These were the folks to win over. With drilling representatives looking on, Anthony and Rose Ann Sinagoga scrutinized the aerial map, tracing out the roads to their house in Findlay.
It's a home they've owned for more than 60 years, Mr. Sinagoga said proudly. And as Consol Energy Inc. unveiled new details Tuesday of its massive plan to drill for natural gas at Pittsburgh International Airport, the 81-year-old's top priority was to make sure their property wouldn't get left behind.
"We know there would be a lot of activity. We want to know how we're going to be affected," Mr. Sinagoga said. "We're trying to stay informed."
Earlier in the day, Consol joined government officials from Allegheny County and the Allegheny County Airport Authority in unveiling a detailed plan that will involve development on the airport's 9,263 acres through 2018.
The Cecil-based company said it plans to spend as much as $500 million to drill at least 47 shale gas wells and supporting facilities at the airport, with gas starting to flow in 2015.
The company plans to drill the horizontal Marcellus wells from six well pads, most of them close to the airport property border. It's still working to secure leases with private landowners around the periphery of the airport, officials said.
Joseph Zoka, general manager for central Pennsylvania operations with Consol's gas division, said once the company starts drilling it'll be able to assess if it makes sense to also drill Upper Devonian wells from the same pads during the development process. Those wells, several hundred feet above the Marcellus, also would be horizontal shale wells.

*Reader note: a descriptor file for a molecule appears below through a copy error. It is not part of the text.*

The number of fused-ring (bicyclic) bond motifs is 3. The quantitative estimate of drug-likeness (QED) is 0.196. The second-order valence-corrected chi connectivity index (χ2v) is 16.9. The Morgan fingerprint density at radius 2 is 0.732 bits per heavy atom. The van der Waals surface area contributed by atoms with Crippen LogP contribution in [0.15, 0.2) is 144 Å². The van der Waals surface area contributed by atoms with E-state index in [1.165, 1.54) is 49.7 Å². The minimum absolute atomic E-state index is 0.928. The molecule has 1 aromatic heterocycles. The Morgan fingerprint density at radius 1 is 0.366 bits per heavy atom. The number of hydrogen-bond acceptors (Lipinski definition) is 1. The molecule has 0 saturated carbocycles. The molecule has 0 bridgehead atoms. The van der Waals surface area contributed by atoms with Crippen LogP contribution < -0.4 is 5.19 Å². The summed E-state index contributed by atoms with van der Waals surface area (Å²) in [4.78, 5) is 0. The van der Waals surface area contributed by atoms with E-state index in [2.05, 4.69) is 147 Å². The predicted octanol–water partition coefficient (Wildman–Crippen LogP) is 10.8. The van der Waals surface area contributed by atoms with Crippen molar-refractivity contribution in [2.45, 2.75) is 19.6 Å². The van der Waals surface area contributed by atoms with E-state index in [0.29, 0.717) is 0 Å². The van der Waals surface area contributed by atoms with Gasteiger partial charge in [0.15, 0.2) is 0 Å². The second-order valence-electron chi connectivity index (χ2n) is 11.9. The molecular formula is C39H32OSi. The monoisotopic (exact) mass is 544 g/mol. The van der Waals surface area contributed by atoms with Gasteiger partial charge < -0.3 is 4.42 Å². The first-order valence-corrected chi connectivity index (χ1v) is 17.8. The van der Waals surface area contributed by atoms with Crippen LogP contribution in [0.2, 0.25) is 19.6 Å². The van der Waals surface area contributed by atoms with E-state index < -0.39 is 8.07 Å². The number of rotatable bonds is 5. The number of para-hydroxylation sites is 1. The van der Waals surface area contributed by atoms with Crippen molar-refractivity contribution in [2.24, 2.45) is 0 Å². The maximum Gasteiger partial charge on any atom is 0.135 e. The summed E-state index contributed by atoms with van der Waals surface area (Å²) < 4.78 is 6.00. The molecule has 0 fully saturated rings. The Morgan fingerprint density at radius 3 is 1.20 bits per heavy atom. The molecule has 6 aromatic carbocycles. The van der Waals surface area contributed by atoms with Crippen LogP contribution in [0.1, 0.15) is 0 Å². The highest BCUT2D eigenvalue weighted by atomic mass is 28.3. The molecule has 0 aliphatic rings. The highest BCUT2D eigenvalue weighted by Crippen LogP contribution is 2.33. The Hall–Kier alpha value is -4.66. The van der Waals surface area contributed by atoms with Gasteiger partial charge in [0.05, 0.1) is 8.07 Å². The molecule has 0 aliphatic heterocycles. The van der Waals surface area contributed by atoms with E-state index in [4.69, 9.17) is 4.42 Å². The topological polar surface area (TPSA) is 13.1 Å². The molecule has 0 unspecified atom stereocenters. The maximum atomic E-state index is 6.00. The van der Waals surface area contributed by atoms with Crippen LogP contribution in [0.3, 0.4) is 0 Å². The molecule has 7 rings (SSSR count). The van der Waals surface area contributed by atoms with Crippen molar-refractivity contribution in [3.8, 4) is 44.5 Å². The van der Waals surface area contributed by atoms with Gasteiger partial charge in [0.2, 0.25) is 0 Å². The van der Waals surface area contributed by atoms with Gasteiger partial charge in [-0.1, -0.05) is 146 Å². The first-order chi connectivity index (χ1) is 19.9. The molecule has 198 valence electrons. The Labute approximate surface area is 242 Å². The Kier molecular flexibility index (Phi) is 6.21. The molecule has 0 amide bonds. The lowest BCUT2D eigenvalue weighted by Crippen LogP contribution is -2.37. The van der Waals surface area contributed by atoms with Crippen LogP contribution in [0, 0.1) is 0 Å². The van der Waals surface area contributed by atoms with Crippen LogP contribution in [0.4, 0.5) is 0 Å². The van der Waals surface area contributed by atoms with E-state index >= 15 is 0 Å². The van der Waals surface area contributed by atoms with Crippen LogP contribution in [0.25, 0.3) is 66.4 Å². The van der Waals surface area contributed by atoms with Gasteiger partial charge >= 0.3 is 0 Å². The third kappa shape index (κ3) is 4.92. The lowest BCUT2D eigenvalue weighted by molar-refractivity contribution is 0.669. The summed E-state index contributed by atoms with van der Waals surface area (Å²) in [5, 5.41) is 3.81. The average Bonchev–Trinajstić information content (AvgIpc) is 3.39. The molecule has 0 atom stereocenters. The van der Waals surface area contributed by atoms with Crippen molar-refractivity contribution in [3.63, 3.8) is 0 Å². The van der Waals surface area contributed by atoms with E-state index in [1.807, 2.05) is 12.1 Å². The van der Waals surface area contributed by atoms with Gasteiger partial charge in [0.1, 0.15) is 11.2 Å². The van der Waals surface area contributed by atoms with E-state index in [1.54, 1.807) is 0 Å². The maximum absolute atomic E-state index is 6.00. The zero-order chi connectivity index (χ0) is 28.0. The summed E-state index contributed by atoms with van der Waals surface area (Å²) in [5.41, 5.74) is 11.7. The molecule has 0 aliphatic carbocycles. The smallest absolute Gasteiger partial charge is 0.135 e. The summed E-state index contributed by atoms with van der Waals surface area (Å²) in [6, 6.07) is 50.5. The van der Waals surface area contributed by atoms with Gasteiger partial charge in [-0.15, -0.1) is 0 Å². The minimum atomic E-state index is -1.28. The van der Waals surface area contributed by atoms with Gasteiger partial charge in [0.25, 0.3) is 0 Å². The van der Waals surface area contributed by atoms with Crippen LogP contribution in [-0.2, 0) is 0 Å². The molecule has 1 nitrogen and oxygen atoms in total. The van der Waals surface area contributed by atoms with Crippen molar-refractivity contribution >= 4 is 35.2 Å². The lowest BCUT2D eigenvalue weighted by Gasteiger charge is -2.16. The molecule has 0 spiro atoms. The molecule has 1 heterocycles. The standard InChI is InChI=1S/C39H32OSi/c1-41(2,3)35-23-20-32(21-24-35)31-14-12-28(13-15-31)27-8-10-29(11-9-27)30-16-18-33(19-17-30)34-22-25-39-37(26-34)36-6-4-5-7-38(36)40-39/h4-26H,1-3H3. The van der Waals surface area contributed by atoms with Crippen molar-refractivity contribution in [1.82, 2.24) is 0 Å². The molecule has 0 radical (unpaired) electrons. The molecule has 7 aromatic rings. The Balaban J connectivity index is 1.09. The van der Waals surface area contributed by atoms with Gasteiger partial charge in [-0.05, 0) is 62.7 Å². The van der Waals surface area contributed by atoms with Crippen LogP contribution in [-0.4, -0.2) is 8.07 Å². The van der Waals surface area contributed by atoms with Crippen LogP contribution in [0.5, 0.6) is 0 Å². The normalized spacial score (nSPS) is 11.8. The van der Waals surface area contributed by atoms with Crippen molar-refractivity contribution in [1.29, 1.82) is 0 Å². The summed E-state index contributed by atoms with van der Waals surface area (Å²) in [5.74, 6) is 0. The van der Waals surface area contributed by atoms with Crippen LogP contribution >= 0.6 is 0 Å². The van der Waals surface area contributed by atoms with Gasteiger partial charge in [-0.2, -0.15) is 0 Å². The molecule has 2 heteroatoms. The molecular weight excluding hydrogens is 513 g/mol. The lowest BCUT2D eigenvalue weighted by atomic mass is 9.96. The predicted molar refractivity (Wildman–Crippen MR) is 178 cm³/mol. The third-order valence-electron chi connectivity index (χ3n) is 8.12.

Drilling will begin in 2014 with some horizontal wells stretching out below runways.
After Tuesday's news conference, Consol and the airport authority held an open house of sorts in the nearby Marriott, inviting neighbors to talk with staff and examine the drilling plans. About 200 showed up over three hours, bringing questions about noise levels, truck traffic and water.
Most seemed satisfied enough. "I haven't had any question they couldn't answer," said Richard Evanko, 80, of Moon.
Allegheny County's top leadership would appear to agree. In February, county council gave the OK to Consol's lease, which included a $50 million bonus payment and an 18 percent cut of all gas sales. The county estimates those royalties will yield another $450 million in the next 20 years.
Airport officials are also positive, predicting airlines will take note of the development and the growing opportunities at Pittsburgh International.
"Airlines are starting to realize what's going on in Pittsburgh, and as the market grows [here], so do they," said Brad Penrod, CEO of the Allegheny County Airport Authority.
Consol says all wells are a safe distance away from runways and other airport operations, although the Federal Aviation Administration still has to sign off on the operation.
The company and the airport authority are drafting an environmental assessment document to submit to the FAA before the end of the year. Then Consol can start thinking about bidding the construction and infrastructure work in store, Mr. Zoka said.
Included in that work will be the construction of 17 miles of gas pipelines, 12 miles of water lines and three water impoundments, which are giant, open pits where the company will store both fresh water and reusable flowback water.
Consol said it's still talking with Findlay and Moon townships to provide municipal water for the gas operation at the airport. There is also a proposed 6-mile transmission line that Consol would build to bring the gas produced at the airport to pipelines that can take it to market.
Another public meeting will likely be held in mid-November.
The Sinagogas spent half an hour quizzing Consol's representatives. Then they left, but not before disclosing another reason Mr. Sinagoga was anxious to take a look at the map:
"They want to lease our property, too," he said.